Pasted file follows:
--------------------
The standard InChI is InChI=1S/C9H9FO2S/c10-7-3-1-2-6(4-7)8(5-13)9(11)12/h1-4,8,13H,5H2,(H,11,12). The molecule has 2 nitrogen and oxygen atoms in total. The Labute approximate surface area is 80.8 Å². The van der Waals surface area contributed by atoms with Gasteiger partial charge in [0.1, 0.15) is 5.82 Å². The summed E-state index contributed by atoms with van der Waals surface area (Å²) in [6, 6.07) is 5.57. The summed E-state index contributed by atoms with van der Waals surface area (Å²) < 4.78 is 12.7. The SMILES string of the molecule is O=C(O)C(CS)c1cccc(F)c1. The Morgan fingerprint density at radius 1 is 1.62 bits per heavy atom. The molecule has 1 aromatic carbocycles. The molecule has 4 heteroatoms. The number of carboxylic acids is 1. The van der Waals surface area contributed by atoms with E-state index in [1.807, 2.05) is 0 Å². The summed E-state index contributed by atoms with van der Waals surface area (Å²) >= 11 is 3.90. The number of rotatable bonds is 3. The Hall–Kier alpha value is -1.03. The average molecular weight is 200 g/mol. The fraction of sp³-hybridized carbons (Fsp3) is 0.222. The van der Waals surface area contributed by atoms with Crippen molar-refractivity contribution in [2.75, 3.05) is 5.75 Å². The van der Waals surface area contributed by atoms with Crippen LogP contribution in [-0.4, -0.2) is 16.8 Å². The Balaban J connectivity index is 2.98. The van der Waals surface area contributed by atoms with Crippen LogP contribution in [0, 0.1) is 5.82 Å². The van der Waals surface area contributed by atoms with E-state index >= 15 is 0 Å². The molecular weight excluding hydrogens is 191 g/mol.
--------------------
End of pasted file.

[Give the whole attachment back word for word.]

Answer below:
The standard InChI is InChI=1S/C9H9FO2S/c10-7-3-1-2-6(4-7)8(5-13)9(11)12/h1-4,8,13H,5H2,(H,11,12). The molecule has 2 nitrogen and oxygen atoms in total. The Labute approximate surface area is 80.8 Å². The van der Waals surface area contributed by atoms with Gasteiger partial charge in [0.1, 0.15) is 5.82 Å². The summed E-state index contributed by atoms with van der Waals surface area (Å²) in [6, 6.07) is 5.57. The summed E-state index contributed by atoms with van der Waals surface area (Å²) < 4.78 is 12.7. The SMILES string of the molecule is O=C(O)C(CS)c1cccc(F)c1. The Morgan fingerprint density at radius 1 is 1.62 bits per heavy atom. The molecule has 1 aromatic carbocycles. The molecule has 4 heteroatoms. The number of carboxylic acids is 1. The van der Waals surface area contributed by atoms with E-state index in [1.807, 2.05) is 0 Å². The summed E-state index contributed by atoms with van der Waals surface area (Å²) >= 11 is 3.90. The number of rotatable bonds is 3. The Hall–Kier alpha value is -1.03. The average molecular weight is 200 g/mol. The fraction of sp³-hybridized carbons (Fsp3) is 0.222. The van der Waals surface area contributed by atoms with Crippen molar-refractivity contribution in [2.75, 3.05) is 5.75 Å². The van der Waals surface area contributed by atoms with Crippen LogP contribution in [-0.4, -0.2) is 16.8 Å². The Balaban J connectivity index is 2.98. The van der Waals surface area contributed by atoms with Crippen LogP contribution in [0, 0.1) is 5.82 Å². The van der Waals surface area contributed by atoms with E-state index >= 15 is 0 Å². The molecular weight excluding hydrogens is 191 g/mol.